Traveling during Ramadan – Things to Know

Usually traveling is all about getting to know a different culture. However, what if upon your arrival you realize that the streets are empty and the shops are closed. This is something that a lot of travelers are afraid of during Ramadan.

Traveling during Ramadan – Things to Know

What is Ramadan?

Ramadan starts in July and it lasts for a month. This is the time when Muslim people strengthen their relationships with Allah. During this period they abstain from sexual intercourse, smoking, eating and drinking, especially during the day hours. Some people even abstain from swallowing their own saliva.

The fast

Even though during the day the rules are very strict, after the nightfall there are parties with music and food. Although some people might not agree with these customs, it is best to follow the customs during the day. This means no hugging, kissing, holding hands, smoking, eating, drinking, or playing loud music in public.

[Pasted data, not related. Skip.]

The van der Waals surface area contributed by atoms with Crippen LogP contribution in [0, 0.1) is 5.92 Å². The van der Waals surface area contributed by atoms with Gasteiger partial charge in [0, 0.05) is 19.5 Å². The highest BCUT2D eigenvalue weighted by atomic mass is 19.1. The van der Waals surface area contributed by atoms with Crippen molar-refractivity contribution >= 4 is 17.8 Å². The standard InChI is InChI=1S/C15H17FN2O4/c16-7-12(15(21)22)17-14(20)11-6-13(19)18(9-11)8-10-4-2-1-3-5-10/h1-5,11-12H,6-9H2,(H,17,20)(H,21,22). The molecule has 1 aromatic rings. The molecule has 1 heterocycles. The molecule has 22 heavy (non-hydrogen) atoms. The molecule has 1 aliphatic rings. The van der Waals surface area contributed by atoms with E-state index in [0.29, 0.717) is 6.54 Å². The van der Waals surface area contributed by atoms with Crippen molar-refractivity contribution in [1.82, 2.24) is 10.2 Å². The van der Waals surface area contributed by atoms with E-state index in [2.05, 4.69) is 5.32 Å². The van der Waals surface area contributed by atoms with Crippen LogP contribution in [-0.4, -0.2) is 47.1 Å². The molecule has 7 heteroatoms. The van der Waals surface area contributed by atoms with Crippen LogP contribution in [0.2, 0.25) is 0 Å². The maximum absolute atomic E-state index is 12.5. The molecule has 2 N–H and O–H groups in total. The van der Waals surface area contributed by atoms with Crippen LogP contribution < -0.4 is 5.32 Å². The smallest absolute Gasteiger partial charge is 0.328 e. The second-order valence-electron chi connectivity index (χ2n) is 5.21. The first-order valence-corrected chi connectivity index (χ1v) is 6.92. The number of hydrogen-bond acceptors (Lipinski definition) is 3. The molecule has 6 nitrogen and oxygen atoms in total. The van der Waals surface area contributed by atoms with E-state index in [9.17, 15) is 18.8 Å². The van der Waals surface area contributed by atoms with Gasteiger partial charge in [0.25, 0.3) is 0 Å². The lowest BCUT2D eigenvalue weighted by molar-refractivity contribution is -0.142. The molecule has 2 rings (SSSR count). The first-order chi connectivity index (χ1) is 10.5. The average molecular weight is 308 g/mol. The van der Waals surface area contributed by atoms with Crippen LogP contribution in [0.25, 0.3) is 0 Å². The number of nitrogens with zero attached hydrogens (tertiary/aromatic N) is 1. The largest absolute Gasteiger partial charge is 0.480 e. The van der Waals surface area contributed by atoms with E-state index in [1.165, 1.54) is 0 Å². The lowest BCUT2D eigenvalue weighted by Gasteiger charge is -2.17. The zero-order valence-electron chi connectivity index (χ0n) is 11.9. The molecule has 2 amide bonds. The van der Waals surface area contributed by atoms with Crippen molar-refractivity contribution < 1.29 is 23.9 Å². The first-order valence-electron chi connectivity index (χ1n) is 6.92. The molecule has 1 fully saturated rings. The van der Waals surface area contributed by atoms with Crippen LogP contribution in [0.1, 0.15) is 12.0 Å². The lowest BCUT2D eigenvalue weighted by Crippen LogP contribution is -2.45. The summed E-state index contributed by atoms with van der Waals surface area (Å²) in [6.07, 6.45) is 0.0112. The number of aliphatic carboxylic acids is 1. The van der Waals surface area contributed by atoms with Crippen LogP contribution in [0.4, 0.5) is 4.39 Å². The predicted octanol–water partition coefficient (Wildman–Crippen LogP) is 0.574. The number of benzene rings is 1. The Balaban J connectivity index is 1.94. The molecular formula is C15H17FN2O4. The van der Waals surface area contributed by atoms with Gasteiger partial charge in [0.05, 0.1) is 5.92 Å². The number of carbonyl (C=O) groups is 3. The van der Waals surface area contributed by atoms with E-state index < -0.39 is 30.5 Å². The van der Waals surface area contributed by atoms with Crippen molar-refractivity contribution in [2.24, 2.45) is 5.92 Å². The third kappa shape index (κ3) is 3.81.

Less strict regions

If you visit a region that isn’t so strict regarding these customs, you could do all the above mentioned things. However, it might be rude to eat your lunch in front of a person who didn’t eat anything all day. Ramadan makes life quite difficult for people so it is no wonder to see entire cities slowing down. If you are planning on traveling by public transportation consider the fact that the driver was partying all night and he didn’t have anything to eat or drink all day.

Being flexible

If you have a flexible schedule, it might be best to postpone your vacation. If you can’t postpone your trip, it might be interesting to learn new things about the religion and culture of the new country. It might be difficult to find food during the day, but the feasts at night will make up for everything you missed during daytime.


About half of the population of the country is Muslim, so you will see the impact of religion in this country. The non-Muslim people aren’t required to fast. Some of the restaurants will open only in the evening, but on the markets you will find sweets and other treats to nibble on.


Just as in case of Malaysia, some of the restaurants will be closed, but non-Muslims keep their business open. However, it is best to be discrete about eating, drinking, and smoking in public. In the same time tourists should be careful about public transportation.